Basalt mayoral hopefuls sound off on $2 million property tax refund

Two candidates for Basalt mayor credited the town government Thursday for giving $2 million in voluntary refunds last fall for property tax overcharges but the third candidate said voters should have been asked to settle the issue.

Candidates Bill Kane and Rob Leavitt endorsed the town’s payment of the refunds.

Current Basalt councilman and mayoral candidate Bill Infante said he favored placing a question on the November 2019 ballot that would have asked voters if they wanted the town to incur debt to pay the $2 million in refunds or if the town should have been allowed to keep the excess revenue.

“I did not support the refund of money in the absence of a taxpayer referendum,” Infante said in a recent interview. “The town refunded $2 million to taxpayers and we are going to pay $2.3 million to a bank (to pay off the refund). This is debt. We have indebted the citizens of Basalt to the tune of $2.3 million.”

The three candidates are squaring off in the April 7 election.

Infante voiced opposition to the town taking on debt to pay the refunds when the council voted on the issue July 23. He was on the losing end of a 4-2 vote to issue the voluntary refunds. Councilman Auden Schendler and Infante wanted to ask voters whether the refund should be issued.

“I do not support the voluntary refund,” Infante said July 23. “I think voters should be the one to decide.”

The refunds were issued in October. State law held the town accountable for the most recent four years of property tax overcharges. The town mistakenly increased the property tax rate 11 times between 1994 and 2019. The earlier overcharges were written off because of a statue of limitations-type issue.

Infante said he still believes the course of action he and Schendler favored was best.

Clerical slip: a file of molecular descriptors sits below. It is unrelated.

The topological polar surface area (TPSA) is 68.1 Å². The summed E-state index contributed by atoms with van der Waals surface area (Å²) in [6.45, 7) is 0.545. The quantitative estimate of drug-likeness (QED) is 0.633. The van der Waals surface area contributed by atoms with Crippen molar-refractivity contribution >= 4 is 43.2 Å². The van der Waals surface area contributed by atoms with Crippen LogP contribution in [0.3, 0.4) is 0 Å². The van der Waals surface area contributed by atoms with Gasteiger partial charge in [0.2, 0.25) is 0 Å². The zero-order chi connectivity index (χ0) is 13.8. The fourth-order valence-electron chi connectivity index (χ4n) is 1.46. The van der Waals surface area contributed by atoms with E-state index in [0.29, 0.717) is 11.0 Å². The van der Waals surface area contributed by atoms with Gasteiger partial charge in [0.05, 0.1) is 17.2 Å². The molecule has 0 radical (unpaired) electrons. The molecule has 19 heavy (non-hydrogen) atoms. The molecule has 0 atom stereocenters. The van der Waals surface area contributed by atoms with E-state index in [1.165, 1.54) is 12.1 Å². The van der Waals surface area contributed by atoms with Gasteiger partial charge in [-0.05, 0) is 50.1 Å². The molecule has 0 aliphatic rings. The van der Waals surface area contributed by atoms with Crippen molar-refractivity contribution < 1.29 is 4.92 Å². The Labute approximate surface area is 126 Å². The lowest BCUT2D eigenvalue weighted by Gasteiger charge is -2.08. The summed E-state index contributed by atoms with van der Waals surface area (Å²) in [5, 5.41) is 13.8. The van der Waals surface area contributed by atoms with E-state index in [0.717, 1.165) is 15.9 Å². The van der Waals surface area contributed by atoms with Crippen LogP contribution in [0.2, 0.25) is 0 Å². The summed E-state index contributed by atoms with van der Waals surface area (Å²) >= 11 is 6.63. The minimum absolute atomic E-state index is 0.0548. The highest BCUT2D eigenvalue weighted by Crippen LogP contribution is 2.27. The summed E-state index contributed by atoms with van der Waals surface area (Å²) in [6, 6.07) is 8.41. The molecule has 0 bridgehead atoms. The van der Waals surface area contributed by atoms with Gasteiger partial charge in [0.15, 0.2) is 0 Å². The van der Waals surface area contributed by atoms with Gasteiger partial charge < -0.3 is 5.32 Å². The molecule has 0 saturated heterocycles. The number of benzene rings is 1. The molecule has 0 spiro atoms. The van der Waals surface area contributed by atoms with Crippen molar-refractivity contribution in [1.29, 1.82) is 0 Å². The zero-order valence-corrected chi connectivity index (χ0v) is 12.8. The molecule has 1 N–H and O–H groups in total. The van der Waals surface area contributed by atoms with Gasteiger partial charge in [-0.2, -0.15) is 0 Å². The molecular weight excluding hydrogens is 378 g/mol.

“If we are going to saddle taxpayers with a $2.3 million debt, it was my firm position, and it remains so, that the taxpayers should have had a right to vote on this,” Infante said. “It should have been put to a public referendum.”

If voters would have approved the refund and accompanying debt, he would have supported and implemented their direction, he said.

“It was a point on democracy that I was strident on, not whether or not we refunded,” he said.

In the council debate on the refund July 23, Infante said voters would be able to digest the complicated issue if the town explained the costs and benefits clearly. He indicated he favored avoiding the refunds and debt.

“I don’t see any downside in letting the voters decide and I think with the right ballot language we could secure approval, set the mill and avoid the $3 million in debt,” Infante said at the time. “Voters can handle the town questions, in my mind, if we explain the costs and benefits clearly.”

In a related but separate matter, town voters were asked in November to establish the property tax rate at 5.970 mills so the town government could maintain the current level of services and avoid severe budget cuts. The council unanimously voted to put that question on the ballot.